The "buy now, pay later" (BNPL) craze hit fever pitch this week with payments giant Square (SQ -1.57%) making a $29 billion play for the global leader in the space, Afterpay. The company's innovative twist on microlending is incredibly popular with young shoppers, making it prime real estate for companies that want to capture a slice of the future.
The deal shines a light on other potential opportunities in the industry. E-commerce giant Shopify (SHOP 3.40%) has been working with BNPL provider Affirm Holdings (AFRM -2.87%) for the last year, and it owns 7.6% of the company's stock. They recently took their partnership to the next level after Shopify integrated Affirm's technology into its online merchant checkout process, allowing customers to directly finance their purchases.
Let's consider three reasons for Shopify to take Affirm fully under its wing.
1. Stronger together
Over 5.4 million consumers are actively using Affirm across 12,000 integrated merchants. When shoppers check out with Affirm, their purchase is financed at an annual percentage rate of 0% to 30% depending on their credit, with the option to repay the money in three, six, or 12 months.
Affirm's customer base is a drop in the bucket when you consider Shopify powers an estimated 1.75 million online stores, which are the primary focus of the partnership between the two companies.
But focusing on the merchant side might be too one-dimensional. Affirm recently announced it will be launching the Affirm Card, a consumer-focused product that will allow shoppers to take advantage of BNPL anywhere they wish. It separates the Affirm experience from the shackles of its merchant system, and sets consumers free to take advantage of the same benefits at stores more suited to their needs.
Shopify currently has 118 million registered users across its Shop virtual assistant platform and Shop Pay payments product, which is a substantial pool of consumers who might be enticed by the offer of a new-age replacement for their credit card. Square is already planning key Afterpay integrations with both its Seller platform (merchants) and its 70 million CashApp-using consumers, and this is a move Shopify could learn from.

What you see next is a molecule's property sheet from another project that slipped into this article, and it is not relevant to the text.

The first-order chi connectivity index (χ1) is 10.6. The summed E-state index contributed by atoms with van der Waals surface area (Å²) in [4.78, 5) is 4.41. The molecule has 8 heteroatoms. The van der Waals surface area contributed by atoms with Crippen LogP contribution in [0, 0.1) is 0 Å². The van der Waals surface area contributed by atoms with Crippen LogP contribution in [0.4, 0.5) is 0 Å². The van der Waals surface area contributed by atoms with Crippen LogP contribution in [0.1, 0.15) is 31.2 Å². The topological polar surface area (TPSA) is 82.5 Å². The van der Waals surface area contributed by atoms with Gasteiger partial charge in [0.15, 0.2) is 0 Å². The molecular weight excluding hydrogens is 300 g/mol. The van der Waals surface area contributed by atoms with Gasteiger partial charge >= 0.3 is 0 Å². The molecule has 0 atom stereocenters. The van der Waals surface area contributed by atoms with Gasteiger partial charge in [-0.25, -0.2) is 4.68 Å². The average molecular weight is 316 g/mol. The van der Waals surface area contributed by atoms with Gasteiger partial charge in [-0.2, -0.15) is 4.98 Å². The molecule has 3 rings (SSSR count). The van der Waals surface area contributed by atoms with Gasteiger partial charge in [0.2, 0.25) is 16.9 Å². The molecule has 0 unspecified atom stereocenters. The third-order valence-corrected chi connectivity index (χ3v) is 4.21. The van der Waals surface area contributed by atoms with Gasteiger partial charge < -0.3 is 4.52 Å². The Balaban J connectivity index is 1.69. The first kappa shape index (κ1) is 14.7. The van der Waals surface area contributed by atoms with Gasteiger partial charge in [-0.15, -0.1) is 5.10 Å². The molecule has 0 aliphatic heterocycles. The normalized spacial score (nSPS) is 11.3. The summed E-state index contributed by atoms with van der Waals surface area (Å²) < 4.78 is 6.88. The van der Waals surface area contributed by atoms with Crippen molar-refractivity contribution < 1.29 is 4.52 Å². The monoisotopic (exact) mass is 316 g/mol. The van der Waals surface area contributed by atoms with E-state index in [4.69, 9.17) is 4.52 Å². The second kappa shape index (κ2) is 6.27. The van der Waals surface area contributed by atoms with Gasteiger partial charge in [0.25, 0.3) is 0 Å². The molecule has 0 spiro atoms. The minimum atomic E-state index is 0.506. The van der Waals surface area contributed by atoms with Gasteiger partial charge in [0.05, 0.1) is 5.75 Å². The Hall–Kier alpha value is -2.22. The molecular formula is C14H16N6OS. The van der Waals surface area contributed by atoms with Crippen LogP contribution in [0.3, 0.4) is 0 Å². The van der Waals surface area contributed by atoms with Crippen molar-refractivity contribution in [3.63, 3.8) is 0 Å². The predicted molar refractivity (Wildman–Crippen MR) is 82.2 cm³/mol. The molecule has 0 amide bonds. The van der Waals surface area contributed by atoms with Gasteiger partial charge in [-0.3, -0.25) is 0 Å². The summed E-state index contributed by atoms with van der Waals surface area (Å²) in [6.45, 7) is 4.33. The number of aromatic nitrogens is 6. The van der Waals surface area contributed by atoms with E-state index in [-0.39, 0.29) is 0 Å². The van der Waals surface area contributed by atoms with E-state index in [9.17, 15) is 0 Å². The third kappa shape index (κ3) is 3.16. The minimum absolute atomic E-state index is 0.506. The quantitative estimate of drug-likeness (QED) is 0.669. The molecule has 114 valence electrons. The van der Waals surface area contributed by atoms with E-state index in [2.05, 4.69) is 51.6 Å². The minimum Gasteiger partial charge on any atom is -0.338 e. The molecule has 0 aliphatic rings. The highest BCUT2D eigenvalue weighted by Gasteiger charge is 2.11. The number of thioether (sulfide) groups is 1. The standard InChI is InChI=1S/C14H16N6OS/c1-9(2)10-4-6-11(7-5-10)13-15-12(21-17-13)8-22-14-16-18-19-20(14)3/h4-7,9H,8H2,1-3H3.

2. Buy now, pay later drives sales
It probably comes as no surprise that financing consumer purchases with no fees and little interest encourages people to spend. But it might surprise you just how much.
Shopify is in the process of pitching its BNPL solution (powered by Affirm) to its merchants, and it has provided a series of selling points. The company claims it will increase conversion by 50%, reduce cart abandonment by 28%, and enable larger cart sizes because consumers have the flexibility to buy more.
Half of Affirm's customers are either millennials or from Gen Z, and the company notes that 79% of this cohort shop using a smartphone. Its BNPL product is driving engagement, with 64% of transactions in fiscal 2020 made by repeat customers who spend $2,200 annually on average.
If Shopify absorbed Affirm, it would have the opportunity to unleash this across its ecosystem of over 100 million users, providing incredible benefits to its merchant base.
3. They're already partners
In July 2020, Affirm announced that it would partner with Shopify to power its new Shop Pay Installments feature, an attempt by Shopify to introduce BNPL to its merchants and customers.
Affirm was still a private company at the time, and as part of the deal it handed over warrants that entitled Shopify to purchase up to 20.3 million shares in the company -- equivalent to about 7.6% -- for just $0.01 each. Affirm proceeded to list on the stock exchange in January this year, and Shopify maintains its stake worth about $1.3 billion today.
Since the two companies have been working on product integrations for the last 12 months, the merger into one company could be almost seamless. Shopify's merchants are already familiar with the new features powered by Affirm, so if Shopify views BNPL as a big part of its future, then absorbing Affirm feels like the smart way to go.
Shopify has a market capitalization of over $190 billion compared to Affirm's $17 billion, so an all-stock deal similar to the way Square acquired Afterpay would result in minimal dilution for shareholders, especially considering it already owns 7.6%. Shopify also has $7.7 billion in cash on its balance sheet, and although using it wouldn't be ideal, it puts some options on the table (like a part-cash, part-debt deal, or a part-cash, part-stock agreement).
But the most important thing is that BNPL represents an opportunity to capture highly engaged young shoppers, and the company's merchants and shareholders alike stand to benefit greatly from that.